At the same Art and Social Change event I mentioned in my previous post, and what Jesse Richardson-Bull talks about here, the effervescent Taylor Mac (PGP: “judy”) was slated to speak. Mac was going to be the last to speak after four of judy’s contemporaries, and I was not alone in my anticipation of the wisdom that was surely going to be offered.
I received plenty of wisdom from Taylor Mac, just not in the way I expected.
Three of the speakers, Heidi Latsky, Shanta Thake, and Jessica Bauman, stood and spoke about the theatre they make and how it intersects with activism, accompanied by video examples of some of their amazing work. Chanon Judson, co-artistic director of the Urban Bush Women took the stage, took off her wedge-heel shoes, and literally danced through the origin story of her company. It was one of the most beautiful and generous things I had ever seen in my life. (More blogging about the Urban Bush Women soon, and if she answers the paragraph of questions I Facebook-messaged her, I will float into the aether)
Finally, it was time for Taylor Mac to speak, and I was ready to absorb as much as possible (after all, my dramaturgy presentation on Hir is in a week…) Literally, Mac took the stage, spoke a minimal amount about judy’s work, and then consulted the time, laughed and said, “If I take up any more space here we won’t have time for our panel! So let’s move into that.” And that was it! Everyone moved on to the next thing!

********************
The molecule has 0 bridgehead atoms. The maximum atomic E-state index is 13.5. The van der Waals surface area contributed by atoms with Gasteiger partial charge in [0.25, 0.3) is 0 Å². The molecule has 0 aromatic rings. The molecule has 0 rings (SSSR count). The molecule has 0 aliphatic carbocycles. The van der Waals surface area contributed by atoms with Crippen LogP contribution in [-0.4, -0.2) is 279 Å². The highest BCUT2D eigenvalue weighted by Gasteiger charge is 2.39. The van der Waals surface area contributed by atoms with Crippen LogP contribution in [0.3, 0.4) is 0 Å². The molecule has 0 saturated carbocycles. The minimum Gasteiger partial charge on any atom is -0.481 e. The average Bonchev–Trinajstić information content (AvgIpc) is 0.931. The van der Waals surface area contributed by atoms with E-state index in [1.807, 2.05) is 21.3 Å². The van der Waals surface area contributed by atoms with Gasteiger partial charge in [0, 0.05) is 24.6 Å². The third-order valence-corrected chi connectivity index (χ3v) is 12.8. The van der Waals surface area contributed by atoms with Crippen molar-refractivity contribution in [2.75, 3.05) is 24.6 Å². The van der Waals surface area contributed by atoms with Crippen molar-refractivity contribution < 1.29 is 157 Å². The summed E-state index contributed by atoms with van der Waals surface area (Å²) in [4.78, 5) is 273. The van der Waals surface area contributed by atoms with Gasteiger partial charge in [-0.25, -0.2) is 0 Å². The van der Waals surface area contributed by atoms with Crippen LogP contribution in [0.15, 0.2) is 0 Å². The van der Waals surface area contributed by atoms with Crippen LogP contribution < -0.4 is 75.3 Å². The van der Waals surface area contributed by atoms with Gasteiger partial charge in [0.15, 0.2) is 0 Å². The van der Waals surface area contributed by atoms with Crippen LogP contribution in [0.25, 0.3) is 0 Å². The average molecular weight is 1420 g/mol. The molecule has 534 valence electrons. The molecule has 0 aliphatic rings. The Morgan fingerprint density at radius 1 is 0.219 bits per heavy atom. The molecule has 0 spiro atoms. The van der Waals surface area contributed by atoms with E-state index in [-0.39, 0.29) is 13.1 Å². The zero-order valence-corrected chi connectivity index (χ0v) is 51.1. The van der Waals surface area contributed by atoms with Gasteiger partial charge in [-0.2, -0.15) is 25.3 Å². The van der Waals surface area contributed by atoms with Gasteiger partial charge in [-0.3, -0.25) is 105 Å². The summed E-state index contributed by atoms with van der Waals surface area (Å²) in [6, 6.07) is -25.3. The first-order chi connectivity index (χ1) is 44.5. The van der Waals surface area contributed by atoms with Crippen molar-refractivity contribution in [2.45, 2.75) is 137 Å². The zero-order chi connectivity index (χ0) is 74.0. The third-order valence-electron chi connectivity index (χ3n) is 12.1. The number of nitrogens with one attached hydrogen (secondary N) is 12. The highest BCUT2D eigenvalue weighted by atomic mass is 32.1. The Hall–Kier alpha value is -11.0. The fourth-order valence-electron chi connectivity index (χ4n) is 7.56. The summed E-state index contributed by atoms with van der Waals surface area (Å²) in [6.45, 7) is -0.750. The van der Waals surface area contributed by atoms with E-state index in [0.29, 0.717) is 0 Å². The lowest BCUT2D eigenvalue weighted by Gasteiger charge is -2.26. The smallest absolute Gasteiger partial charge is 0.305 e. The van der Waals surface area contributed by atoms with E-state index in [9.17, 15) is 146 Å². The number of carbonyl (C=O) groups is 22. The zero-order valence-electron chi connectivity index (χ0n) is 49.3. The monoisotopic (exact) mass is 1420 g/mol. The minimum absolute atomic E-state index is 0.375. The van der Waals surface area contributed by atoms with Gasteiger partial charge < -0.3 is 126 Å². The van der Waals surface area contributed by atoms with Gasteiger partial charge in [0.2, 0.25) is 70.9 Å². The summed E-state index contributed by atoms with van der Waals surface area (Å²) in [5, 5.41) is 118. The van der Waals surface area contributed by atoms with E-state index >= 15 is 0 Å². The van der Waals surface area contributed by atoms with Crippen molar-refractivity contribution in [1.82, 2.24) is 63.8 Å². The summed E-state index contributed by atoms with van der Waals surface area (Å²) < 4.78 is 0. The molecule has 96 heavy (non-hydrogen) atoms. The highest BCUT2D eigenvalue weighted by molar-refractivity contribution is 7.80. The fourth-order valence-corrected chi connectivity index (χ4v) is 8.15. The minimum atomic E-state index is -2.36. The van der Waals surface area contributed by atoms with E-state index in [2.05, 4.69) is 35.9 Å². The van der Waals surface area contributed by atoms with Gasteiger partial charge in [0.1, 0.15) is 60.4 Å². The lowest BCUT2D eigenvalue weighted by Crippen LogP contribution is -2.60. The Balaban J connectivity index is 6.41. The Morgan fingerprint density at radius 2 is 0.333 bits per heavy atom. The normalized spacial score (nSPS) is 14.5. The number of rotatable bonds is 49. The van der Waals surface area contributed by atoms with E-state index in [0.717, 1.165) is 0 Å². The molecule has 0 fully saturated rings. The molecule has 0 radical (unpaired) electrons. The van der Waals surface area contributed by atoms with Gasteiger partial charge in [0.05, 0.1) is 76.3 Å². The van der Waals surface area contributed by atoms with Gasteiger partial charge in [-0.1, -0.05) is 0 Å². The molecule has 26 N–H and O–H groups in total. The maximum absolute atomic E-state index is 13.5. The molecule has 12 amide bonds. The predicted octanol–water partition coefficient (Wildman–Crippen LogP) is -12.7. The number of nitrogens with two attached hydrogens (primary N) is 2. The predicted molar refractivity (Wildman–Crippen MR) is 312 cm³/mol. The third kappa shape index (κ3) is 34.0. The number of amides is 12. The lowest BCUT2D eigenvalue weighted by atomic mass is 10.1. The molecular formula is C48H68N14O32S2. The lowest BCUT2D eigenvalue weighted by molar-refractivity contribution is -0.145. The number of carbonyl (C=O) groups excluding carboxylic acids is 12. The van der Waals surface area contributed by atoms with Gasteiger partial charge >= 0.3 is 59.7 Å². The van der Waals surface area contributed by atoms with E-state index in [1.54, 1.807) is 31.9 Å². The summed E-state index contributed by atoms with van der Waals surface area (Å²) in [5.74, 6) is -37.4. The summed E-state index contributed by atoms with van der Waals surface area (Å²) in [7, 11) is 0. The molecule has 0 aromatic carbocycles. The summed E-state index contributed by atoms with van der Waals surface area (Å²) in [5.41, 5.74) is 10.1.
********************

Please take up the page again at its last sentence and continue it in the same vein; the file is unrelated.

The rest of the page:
The educator/moderator of this conversation began by directing most of his questions towards Taylor Mac, who answered, but again and again deferred judy’s thoughts to the other members of the panel, referencing their work instead. Mac’s chair was faced inward towards the panel, listening to everything everyone else said and responding thoughtfully and simply when asked more questions. Mac took up the least amount of vocal space in the conversation.
Overall, I was reminded of status and structures of power. It was clear that Taylor Mac was the ‘biggest’ name on the day’s bill, and was potentially uncomfortable with just standing and talking about judy’s body of work. judy acknowledged the structure of power that was in place – with Mac at the top – and within the conversation worked to carefully and generously dismantle it. I’m pretty sure listening to Taylor Mac talk about judy’s body of work is what the audience wanted, not necessarily what we needed. This aligns with a piece of Mac’s unbelievable manifesto that I have been pouring over for the past two months:
“I believe, to learn what your audience needs, is the job but caution that sometimes we confuse need with want. Giving our audiences what they want is not the job. Sometimes giving them what they want is a fringe benefit or happy accident but it is not the job. I believe you may be saying to yourself, “That’s very presumptuous of him to think he knows what the audience needs” but I believe if I were a plumber you wouldn’t think it was presumptuous of me to say my job is to learn what your plumbing needs. You would say I was a good plumber.”
Essentially, Mac’s inner beliefs on activism in theatre, generosity, and audience were being actively practiced right there in this conversation. It was a marvelous reminder of how everything, at every moment, is the work, and it should be hard to separate our beliefs about theatre from our beliefs about life.